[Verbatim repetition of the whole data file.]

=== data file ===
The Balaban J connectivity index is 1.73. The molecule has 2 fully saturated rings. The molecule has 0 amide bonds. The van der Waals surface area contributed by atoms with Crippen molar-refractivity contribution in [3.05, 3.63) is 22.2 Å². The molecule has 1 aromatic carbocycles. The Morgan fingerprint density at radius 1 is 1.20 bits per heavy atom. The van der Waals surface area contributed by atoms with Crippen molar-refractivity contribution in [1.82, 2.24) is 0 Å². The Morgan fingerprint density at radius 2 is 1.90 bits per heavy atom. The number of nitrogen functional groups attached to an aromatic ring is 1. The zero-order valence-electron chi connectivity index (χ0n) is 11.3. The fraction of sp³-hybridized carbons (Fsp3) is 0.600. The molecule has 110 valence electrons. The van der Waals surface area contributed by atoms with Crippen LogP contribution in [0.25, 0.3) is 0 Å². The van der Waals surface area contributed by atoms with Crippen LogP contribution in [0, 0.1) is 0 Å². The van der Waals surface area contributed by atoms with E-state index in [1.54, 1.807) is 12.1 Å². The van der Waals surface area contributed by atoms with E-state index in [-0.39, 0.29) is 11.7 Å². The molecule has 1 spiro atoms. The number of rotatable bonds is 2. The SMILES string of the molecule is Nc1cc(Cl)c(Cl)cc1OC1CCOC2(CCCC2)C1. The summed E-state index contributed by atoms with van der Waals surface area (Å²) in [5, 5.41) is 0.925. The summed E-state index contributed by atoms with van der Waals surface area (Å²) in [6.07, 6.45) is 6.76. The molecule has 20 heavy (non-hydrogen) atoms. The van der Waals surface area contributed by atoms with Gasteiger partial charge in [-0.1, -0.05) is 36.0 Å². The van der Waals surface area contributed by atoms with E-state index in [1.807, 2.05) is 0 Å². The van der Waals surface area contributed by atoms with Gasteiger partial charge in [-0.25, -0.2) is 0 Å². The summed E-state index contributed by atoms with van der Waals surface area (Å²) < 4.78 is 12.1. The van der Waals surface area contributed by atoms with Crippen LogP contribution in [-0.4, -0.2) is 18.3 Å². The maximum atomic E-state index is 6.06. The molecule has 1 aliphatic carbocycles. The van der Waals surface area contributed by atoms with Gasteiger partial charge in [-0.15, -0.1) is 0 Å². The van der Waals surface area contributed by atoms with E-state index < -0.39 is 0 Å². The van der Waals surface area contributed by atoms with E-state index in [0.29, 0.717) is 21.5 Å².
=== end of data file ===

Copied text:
The Balaban J connectivity index is 1.73. The molecule has 2 fully saturated rings. The molecule has 0 amide bonds. The van der Waals surface area contributed by atoms with Crippen molar-refractivity contribution in [3.05, 3.63) is 22.2 Å². The molecule has 1 aromatic carbocycles. The Morgan fingerprint density at radius 1 is 1.20 bits per heavy atom. The van der Waals surface area contributed by atoms with Crippen molar-refractivity contribution in [1.82, 2.24) is 0 Å². The Morgan fingerprint density at radius 2 is 1.90 bits per heavy atom. The number of nitrogen functional groups attached to an aromatic ring is 1. The zero-order valence-electron chi connectivity index (χ0n) is 11.3. The fraction of sp³-hybridized carbons (Fsp3) is 0.600. The molecule has 110 valence electrons. The van der Waals surface area contributed by atoms with Crippen LogP contribution in [0.25, 0.3) is 0 Å². The van der Waals surface area contributed by atoms with Crippen LogP contribution in [0, 0.1) is 0 Å². The van der Waals surface area contributed by atoms with E-state index in [1.54, 1.807) is 12.1 Å². The van der Waals surface area contributed by atoms with E-state index in [-0.39, 0.29) is 11.7 Å². The molecule has 1 spiro atoms. The number of rotatable bonds is 2. The SMILES string of the molecule is Nc1cc(Cl)c(Cl)cc1OC1CCOC2(CCCC2)C1. The summed E-state index contributed by atoms with van der Waals surface area (Å²) in [5, 5.41) is 0.925. The summed E-state index contributed by atoms with van der Waals surface area (Å²) in [6.07, 6.45) is 6.76. The molecule has 20 heavy (non-hydrogen) atoms. The van der Waals surface area contributed by atoms with Gasteiger partial charge in [-0.1, -0.05) is 36.0 Å². The van der Waals surface area contributed by atoms with E-state index in [1.807, 2.05) is 0 Å². The van der Waals surface area contributed by atoms with Gasteiger partial charge in [-0.25, -0.2) is 0 Å². The summed E-state index contributed by atoms with van der Waals surface area (Å²) < 4.78 is 12.1. The van der Waals surface area contributed by atoms with Crippen LogP contribution in [-0.4, -0.2) is 18.3 Å². The maximum atomic E-state index is 6.06. The molecule has 1 aliphatic carbocycles. The van der Waals surface area contributed by atoms with Gasteiger partial charge in [-0.15, -0.1) is 0 Å². The van der Waals surface area contributed by atoms with E-state index < -0.39 is 0 Å². The van der Waals surface area contributed by atoms with E-state index in [0.29, 0.717) is 21.5 Å².